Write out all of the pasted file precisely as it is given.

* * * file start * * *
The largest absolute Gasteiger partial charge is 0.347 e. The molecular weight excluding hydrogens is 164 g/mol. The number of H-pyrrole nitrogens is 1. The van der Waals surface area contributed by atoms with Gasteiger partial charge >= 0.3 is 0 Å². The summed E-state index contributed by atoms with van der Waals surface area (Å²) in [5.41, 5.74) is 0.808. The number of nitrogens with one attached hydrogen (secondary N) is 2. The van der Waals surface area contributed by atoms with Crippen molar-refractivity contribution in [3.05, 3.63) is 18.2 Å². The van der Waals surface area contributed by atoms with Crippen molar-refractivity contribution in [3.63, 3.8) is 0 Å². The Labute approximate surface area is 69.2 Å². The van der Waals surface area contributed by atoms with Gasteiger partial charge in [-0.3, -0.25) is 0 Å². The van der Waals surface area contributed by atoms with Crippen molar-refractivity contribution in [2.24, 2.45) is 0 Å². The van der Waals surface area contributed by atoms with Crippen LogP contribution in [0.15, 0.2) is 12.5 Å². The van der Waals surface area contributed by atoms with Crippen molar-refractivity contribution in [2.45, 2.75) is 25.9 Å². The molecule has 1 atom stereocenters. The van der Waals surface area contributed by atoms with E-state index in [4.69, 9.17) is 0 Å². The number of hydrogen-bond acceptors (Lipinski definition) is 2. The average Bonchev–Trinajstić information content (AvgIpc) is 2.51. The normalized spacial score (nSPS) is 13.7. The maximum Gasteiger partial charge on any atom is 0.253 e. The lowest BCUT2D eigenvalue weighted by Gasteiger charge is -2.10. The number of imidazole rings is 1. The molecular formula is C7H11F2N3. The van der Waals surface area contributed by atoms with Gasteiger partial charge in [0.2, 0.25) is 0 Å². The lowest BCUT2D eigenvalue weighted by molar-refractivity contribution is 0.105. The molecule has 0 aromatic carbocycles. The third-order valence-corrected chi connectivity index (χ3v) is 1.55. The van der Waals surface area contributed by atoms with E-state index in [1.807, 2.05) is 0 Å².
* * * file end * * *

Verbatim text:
The largest absolute Gasteiger partial charge is 0.347 e. The molecular weight excluding hydrogens is 164 g/mol. The number of H-pyrrole nitrogens is 1. The van der Waals surface area contributed by atoms with Gasteiger partial charge >= 0.3 is 0 Å². The summed E-state index contributed by atoms with van der Waals surface area (Å²) in [5.41, 5.74) is 0.808. The number of nitrogens with one attached hydrogen (secondary N) is 2. The van der Waals surface area contributed by atoms with Crippen molar-refractivity contribution in [3.05, 3.63) is 18.2 Å². The van der Waals surface area contributed by atoms with Crippen molar-refractivity contribution in [3.63, 3.8) is 0 Å². The Labute approximate surface area is 69.2 Å². The van der Waals surface area contributed by atoms with Gasteiger partial charge in [-0.3, -0.25) is 0 Å². The van der Waals surface area contributed by atoms with Crippen molar-refractivity contribution in [2.24, 2.45) is 0 Å². The van der Waals surface area contributed by atoms with Crippen LogP contribution in [0.15, 0.2) is 12.5 Å². The van der Waals surface area contributed by atoms with Crippen molar-refractivity contribution in [2.45, 2.75) is 25.9 Å². The molecule has 1 atom stereocenters. The van der Waals surface area contributed by atoms with E-state index in [4.69, 9.17) is 0 Å². The number of hydrogen-bond acceptors (Lipinski definition) is 2. The average Bonchev–Trinajstić information content (AvgIpc) is 2.51. The normalized spacial score (nSPS) is 13.7. The maximum Gasteiger partial charge on any atom is 0.253 e. The lowest BCUT2D eigenvalue weighted by Gasteiger charge is -2.10. The number of imidazole rings is 1. The molecular formula is C7H11F2N3. The van der Waals surface area contributed by atoms with Gasteiger partial charge in [0.2, 0.25) is 0 Å². The lowest BCUT2D eigenvalue weighted by molar-refractivity contribution is 0.105. The molecule has 0 aromatic carbocycles. The third-order valence-corrected chi connectivity index (χ3v) is 1.55. The van der Waals surface area contributed by atoms with E-state index in [1.807, 2.05) is 0 Å².